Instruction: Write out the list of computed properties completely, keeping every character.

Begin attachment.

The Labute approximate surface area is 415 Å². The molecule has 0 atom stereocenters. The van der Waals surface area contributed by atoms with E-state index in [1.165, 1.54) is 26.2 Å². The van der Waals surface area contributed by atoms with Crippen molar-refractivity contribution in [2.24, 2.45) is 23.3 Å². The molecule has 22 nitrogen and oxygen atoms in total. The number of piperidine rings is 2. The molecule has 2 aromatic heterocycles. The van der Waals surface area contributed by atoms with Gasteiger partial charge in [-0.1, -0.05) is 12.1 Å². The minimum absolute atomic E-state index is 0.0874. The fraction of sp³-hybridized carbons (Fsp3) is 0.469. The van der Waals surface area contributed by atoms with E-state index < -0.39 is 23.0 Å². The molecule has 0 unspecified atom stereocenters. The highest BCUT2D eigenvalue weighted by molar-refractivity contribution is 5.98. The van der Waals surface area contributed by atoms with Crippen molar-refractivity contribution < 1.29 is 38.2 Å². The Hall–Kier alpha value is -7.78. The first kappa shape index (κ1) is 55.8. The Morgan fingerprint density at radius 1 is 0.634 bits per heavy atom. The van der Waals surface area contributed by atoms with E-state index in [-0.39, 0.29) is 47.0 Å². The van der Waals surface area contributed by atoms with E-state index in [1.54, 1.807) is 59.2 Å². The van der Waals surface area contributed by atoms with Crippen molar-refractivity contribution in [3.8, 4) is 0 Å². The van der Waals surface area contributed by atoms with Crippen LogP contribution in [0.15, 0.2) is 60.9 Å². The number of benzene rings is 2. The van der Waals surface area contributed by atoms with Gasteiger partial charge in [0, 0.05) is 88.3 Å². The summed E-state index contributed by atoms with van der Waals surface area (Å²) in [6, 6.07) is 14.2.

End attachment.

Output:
The Labute approximate surface area is 415 Å². The molecule has 0 atom stereocenters. The van der Waals surface area contributed by atoms with E-state index in [1.165, 1.54) is 26.2 Å². The van der Waals surface area contributed by atoms with Crippen molar-refractivity contribution in [2.24, 2.45) is 23.3 Å². The molecule has 22 nitrogen and oxygen atoms in total. The number of piperidine rings is 2. The molecule has 2 aromatic heterocycles. The van der Waals surface area contributed by atoms with Gasteiger partial charge in [-0.1, -0.05) is 12.1 Å². The minimum absolute atomic E-state index is 0.0874. The fraction of sp³-hybridized carbons (Fsp3) is 0.469. The van der Waals surface area contributed by atoms with E-state index < -0.39 is 23.0 Å². The molecule has 0 unspecified atom stereocenters. The highest BCUT2D eigenvalue weighted by molar-refractivity contribution is 5.98. The van der Waals surface area contributed by atoms with Crippen molar-refractivity contribution < 1.29 is 38.2 Å². The Hall–Kier alpha value is -7.78. The first kappa shape index (κ1) is 55.8. The Morgan fingerprint density at radius 1 is 0.634 bits per heavy atom. The van der Waals surface area contributed by atoms with E-state index in [-0.39, 0.29) is 47.0 Å². The van der Waals surface area contributed by atoms with E-state index in [1.54, 1.807) is 59.2 Å². The van der Waals surface area contributed by atoms with Crippen molar-refractivity contribution in [3.8, 4) is 0 Å². The van der Waals surface area contributed by atoms with Crippen LogP contribution in [0.15, 0.2) is 60.9 Å². The number of benzene rings is 2. The van der Waals surface area contributed by atoms with Gasteiger partial charge in [0, 0.05) is 88.3 Å². The summed E-state index contributed by atoms with van der Waals surface area (Å²) in [6, 6.07) is 14.2.